Lessons Learned from the Robinhood Debacle

I was excited about Robinhood’s announcement too. The prospect of earning 3% on a savings and checking account was extremely appealing. The interest rate is 95 basis points (or 0.95%) higher than that of Goldman Sachs’ Marcus which continues to rank among the top yielding bank accounts.

Unfortunately, it didn’t take long for the company to backpedal on their announcement, which attracted hundreds of thousands to the waitlist. I checked the site today and secured spot 744,248 for their “Cash Management” offering which was hastily changed from the original name, Robinhood Checking & Savings. Issues arose as many dug into the actual offering, mainly how deposits would be insured. Bank accounts today are protected by the Federal Deposit Insurance Corporation, up to $250,000. Because this was part of a brokerage account, rather than being insured the the FDIC, Robinhood’s offering would be protected by the SIPC or Securities Investor Protection Corporation.

However Robinhood failed to disclose the difference between the SIPC and FDIC. The main difference is that the SIPC protects cash which is slated to purchase securities. According to the SIPC website:

SIPC protects against the loss of cash and securities – such as stocks and bonds – held by a customer at a financially-troubled SIPC-member brokerage firm. The limit of SIPC protection is $500,000, which includes a $250,000 limit for cash. Most customers of failed brokerage firms when assets are missing from customer accounts are protected.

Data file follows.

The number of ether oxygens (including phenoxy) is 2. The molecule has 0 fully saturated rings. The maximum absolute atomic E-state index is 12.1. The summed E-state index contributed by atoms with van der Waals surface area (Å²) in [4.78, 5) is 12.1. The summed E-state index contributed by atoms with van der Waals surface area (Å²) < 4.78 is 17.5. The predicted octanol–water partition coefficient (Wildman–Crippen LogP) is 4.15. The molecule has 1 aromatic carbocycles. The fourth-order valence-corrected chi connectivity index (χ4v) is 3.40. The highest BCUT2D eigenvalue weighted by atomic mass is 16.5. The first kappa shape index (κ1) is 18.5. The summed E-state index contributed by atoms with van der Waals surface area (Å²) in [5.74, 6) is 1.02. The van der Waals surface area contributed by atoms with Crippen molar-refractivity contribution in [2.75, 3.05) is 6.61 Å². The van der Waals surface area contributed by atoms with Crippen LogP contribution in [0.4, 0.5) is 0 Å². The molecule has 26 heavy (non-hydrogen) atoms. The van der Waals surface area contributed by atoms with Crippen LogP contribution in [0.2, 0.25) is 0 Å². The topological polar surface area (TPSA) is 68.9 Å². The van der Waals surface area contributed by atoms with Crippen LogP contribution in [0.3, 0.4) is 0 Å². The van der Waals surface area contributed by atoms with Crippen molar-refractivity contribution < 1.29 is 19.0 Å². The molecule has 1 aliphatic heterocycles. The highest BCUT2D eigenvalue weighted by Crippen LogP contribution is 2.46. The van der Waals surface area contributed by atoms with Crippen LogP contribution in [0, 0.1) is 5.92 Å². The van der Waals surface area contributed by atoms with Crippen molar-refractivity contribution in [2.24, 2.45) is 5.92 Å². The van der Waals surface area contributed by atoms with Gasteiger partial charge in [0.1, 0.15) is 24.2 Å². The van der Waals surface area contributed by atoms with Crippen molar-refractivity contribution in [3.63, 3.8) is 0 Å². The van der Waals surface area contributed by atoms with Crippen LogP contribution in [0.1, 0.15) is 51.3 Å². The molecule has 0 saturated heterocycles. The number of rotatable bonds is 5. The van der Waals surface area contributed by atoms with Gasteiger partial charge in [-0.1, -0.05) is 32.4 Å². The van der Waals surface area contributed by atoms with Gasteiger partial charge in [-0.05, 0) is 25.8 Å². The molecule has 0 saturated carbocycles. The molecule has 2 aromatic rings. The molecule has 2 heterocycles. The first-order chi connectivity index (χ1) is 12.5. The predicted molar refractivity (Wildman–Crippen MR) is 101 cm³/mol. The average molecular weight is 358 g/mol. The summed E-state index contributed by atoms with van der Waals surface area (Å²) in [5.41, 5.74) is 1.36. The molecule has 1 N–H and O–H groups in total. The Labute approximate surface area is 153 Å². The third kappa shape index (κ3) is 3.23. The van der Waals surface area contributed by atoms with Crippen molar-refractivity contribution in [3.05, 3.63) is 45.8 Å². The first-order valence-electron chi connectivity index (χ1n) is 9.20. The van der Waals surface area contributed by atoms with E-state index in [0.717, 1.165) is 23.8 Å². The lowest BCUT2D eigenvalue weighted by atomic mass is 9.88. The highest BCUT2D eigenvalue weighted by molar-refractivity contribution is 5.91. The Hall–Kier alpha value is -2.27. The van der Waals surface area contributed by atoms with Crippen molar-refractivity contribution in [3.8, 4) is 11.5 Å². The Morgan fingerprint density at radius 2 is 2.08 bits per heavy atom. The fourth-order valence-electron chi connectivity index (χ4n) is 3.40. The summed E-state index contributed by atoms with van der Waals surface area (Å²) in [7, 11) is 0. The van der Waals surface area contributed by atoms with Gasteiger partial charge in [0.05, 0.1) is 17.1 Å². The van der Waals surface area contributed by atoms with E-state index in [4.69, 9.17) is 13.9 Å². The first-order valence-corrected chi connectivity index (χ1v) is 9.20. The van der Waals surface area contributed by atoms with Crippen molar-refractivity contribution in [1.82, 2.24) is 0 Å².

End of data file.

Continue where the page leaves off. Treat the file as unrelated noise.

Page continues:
The SIPC goes on to address the limitations of SIPC protection:

It is important to recognize that SIPC protection is not the same as protection for your cash at a Federal Deposit Insurance Corporation (FDIC) insured banking institution because SIPC does not protect the value of any security.

Stephen Harbeck, president and chief executive officer of SIPC was quoted in this Bloomberg article which shared that the company hadn’t approached the SIPC about the offering:

I disagree with the statement that these funds are protected by SIPC…Had they called us, I would have told them what I just told you in that I have serious concerns about this. This has gigantic ramifications for the banking industry.

The fact that Robinhood did not consult with regulators over there planned offering, branded as a checking and savings account brings into question whether the oversight was intentional in order to drum up hundreds of thousands of leads for their service. On December 14, the founders posted this underwhelming response on the Robinhood blog.

As somewhat of a fintech connoisseur, I can appreciate Robinhood’s ambition. There are plenty of names in fintech today that have drastically changed consumer financial services for the better. The main difference is that these companies have done so while engaging with regulators to ensure regulatory compliance. Robinhood is not operating in a vacuum. Many love to criticize fintech as being unprofessional and untrustworthy. The problem I have with Robinhood’s approach is that it is damaging to the entire fintech industry. The decision to go forward with the announcement can confirm the belief of our critics that fintech is the fly-by-night sector of financial services.

While many areas have been touched by fintech we will see more competition particularly in checking and savings account offerings in the next year with some compelling new names. SoFi Money is still in a limited launch of their hybrid checking/savings account product and I expect widespread availability in 2019. From Europe we’ll see challenger banks N26 and Revolut attempt to enter the US, although it remains to be seen just how long it will take them to launch. As new names enter the market we need to be aware of the impact that any missteps will have on the entire fintech industry and I hope this is a lesson learned by the recent Robinhood debacle.